We think of Lincoln these days as a great communicator (a traits most of our more effective presidents have in common). His address at Gettysburg is still studied. His Second Inaugural was a classic with lines like “with malice toward none and charity for all.”
But can anyone quote a line from Abraham Lincoln’s first inaugural?
He put in a plug for the postal service: “The mails, unless repelled, will continue to be furnished in all parts of the Union.” Inspiring stuff.
Regarding slavery he “boldly” said: “I have no purpose, directly or indirectly, to interfere with the institution of slavery in the States where it exists. I believe I have no lawful right to do so, and I have no inclination to do so.” He was, as Winston Churchill once described a political foe, “resolute to be irresolute.”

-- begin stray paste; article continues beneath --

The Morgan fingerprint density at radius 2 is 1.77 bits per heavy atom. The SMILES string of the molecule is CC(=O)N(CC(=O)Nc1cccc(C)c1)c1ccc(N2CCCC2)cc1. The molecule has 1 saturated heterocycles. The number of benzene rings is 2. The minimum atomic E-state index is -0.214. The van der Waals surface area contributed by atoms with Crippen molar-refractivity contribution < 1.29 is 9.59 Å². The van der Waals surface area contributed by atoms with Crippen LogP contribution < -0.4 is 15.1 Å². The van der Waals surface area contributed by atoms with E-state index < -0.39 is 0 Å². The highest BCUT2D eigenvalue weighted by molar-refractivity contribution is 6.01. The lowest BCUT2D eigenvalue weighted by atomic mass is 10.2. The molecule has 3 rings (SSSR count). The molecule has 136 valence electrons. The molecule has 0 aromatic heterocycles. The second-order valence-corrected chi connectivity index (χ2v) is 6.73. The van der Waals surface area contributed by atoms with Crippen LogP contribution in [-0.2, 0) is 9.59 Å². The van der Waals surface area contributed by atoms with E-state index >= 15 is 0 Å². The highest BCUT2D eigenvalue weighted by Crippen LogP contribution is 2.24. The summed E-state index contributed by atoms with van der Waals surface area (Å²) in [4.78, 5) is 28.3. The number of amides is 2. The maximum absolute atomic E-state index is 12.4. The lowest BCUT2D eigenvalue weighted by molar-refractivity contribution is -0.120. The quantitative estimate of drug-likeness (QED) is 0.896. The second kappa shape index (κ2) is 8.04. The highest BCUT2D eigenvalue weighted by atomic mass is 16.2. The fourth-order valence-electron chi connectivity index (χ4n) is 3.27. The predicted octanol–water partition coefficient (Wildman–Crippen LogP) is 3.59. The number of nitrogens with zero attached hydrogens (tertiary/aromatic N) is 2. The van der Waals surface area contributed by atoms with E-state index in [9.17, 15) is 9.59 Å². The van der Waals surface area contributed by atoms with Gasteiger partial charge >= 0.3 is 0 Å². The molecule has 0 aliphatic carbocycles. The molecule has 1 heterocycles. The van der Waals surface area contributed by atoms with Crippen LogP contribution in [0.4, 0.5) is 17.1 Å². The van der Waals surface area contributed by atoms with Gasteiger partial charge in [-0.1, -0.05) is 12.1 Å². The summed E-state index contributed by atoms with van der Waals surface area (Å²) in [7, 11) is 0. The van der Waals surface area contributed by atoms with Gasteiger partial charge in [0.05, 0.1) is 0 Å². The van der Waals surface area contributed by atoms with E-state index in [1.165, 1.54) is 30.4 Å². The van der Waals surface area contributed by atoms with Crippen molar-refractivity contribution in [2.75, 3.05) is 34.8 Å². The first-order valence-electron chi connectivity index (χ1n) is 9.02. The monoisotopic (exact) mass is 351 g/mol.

He, of course, did elaborate on the Constitutional idea “to form a more perfect union,” probably the most memorable portion of the speech. But beyond that, the fact is that Lincoln’s first inaugural was a bomb. What he had to say was important – and he spoke against the backdrop of perilous times. As a speech, however, it was not memorable and no one studies it much these days. It was too long – more than 3,600 words and delivered in about 45 minutes. And he tried to cover too many bases; a big mistake in inaugural addresses.